Taking a photograph of a wrinkled sticky note is pretty easy. Point a camera and shoot. But that image won't tell us what the sticky note looks like from the back. Or from the side. Or zoomed in. So we can't really make a cool animation like in the video above. For that, we'll need a 3D model, and like with anything 3D, the complexity grows exponentially compared to a 2D photo.
One technique is getting your hands dirty in a 3D app like Blender, spending days, maybe even weeks, getting all the 3D coordinates right. There are great videos on Youtube that will teach you that, but what if we could make that model in 5 minutes, with no experience?
Another technique is photogrammetry. The idea is that if you let a computer see a sticky note from a lot of different angles, it can figure out its 3D shape - all on its own, while we drink coffee.
It's is not a new idea (150 years) What's new is that the tech will ship to hundreds of millions of Macs this fall, making it trivial for app developers to let their users create 3D models from images.
I thought I'd give it a try. Here's what I used
The app for taking the photos is optional, but it has an auto-mode where it fires every second or so, and it generates a few extra formats like depth and gravity.
I took 58 photos thanks to my being impatient. Apple recommends up to 200, depending on the object. Getting the photos out of the app was a bit tricky, but I ended up using the Files app. Find the Capture folder, then AirDrop the session folder with all the photos in one go.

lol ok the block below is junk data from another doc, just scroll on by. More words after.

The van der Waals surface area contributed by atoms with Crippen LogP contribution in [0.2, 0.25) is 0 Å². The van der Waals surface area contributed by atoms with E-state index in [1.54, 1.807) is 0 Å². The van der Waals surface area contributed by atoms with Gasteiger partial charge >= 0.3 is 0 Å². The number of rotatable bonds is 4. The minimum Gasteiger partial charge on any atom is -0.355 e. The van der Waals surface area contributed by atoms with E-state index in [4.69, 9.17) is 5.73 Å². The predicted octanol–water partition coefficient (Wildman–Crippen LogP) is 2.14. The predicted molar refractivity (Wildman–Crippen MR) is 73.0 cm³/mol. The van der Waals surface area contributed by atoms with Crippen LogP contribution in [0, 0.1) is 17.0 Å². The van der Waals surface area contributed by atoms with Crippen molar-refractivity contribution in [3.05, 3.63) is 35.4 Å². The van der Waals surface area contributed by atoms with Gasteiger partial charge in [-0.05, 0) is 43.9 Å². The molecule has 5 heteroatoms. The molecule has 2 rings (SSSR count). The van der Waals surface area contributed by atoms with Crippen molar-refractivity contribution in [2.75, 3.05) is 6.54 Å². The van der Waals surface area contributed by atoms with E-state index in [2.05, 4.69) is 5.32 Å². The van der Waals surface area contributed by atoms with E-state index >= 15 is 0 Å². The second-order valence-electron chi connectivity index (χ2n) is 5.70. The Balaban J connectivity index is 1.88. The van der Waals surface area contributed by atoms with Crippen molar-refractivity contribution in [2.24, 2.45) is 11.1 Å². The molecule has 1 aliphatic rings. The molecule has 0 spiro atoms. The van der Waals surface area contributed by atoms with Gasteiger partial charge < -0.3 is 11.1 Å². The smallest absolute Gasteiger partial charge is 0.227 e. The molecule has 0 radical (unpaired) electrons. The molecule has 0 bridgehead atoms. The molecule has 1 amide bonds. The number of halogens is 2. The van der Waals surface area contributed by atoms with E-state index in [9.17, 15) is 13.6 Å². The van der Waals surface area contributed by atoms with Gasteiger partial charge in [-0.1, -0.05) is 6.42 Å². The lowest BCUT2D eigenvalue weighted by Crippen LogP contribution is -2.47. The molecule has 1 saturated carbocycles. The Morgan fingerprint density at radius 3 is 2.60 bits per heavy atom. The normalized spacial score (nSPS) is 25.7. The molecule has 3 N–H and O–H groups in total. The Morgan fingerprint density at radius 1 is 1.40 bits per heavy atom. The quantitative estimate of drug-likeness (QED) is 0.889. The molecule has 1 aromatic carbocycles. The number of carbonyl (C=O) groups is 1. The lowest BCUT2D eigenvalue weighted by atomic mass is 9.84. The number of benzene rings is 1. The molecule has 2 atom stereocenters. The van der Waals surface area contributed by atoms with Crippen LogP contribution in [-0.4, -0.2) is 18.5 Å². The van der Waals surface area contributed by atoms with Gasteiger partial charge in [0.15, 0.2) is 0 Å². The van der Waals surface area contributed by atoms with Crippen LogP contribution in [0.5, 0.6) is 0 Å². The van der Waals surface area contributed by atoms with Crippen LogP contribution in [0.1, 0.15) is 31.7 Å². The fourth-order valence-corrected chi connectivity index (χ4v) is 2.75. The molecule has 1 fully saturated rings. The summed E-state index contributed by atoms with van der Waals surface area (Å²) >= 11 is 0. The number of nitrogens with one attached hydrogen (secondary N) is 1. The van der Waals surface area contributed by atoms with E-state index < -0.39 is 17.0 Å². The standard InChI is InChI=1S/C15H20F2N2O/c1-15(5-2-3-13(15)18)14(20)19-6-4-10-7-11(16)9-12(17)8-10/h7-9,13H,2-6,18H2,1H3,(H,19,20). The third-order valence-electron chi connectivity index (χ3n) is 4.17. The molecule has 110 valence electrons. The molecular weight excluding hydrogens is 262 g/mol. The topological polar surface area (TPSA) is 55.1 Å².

On the Mac, I built this command line tool
And then I really just dragged the built product from Xcode into my Terminal and ran it with two parameters:
1. The path to the folder with the images
2. A name for the USDZ model, e.g. stickynote.usdz
A few minutes later I had my model. I double clicked it and it opened in Xcode's Scenekit editor.
I used another beta, Rotato with Custom Model import to create my scene, and then just animated it as if I animated any other Rotato scene.
Here's the result. You should be able to view and download in 4K through Vimeo.
You can also grab the .rotato files here and play around with it. It didn't go over well in the macOS beta, but my Big Sur M1 had no problem rendering, so probably just a hiccup in the very first beta of the year.
Okay, so I mentioned I had been lazy and only used 58 photos. What would happen if I picked a harder object, but took, say, 297 photos? I went to the kitchen and grabbed the first messy object I could find. To get all sides, I picked up the flour bag with my fingers, hoping they wouldn't make a cameo on the final model.
And luckily, they didn't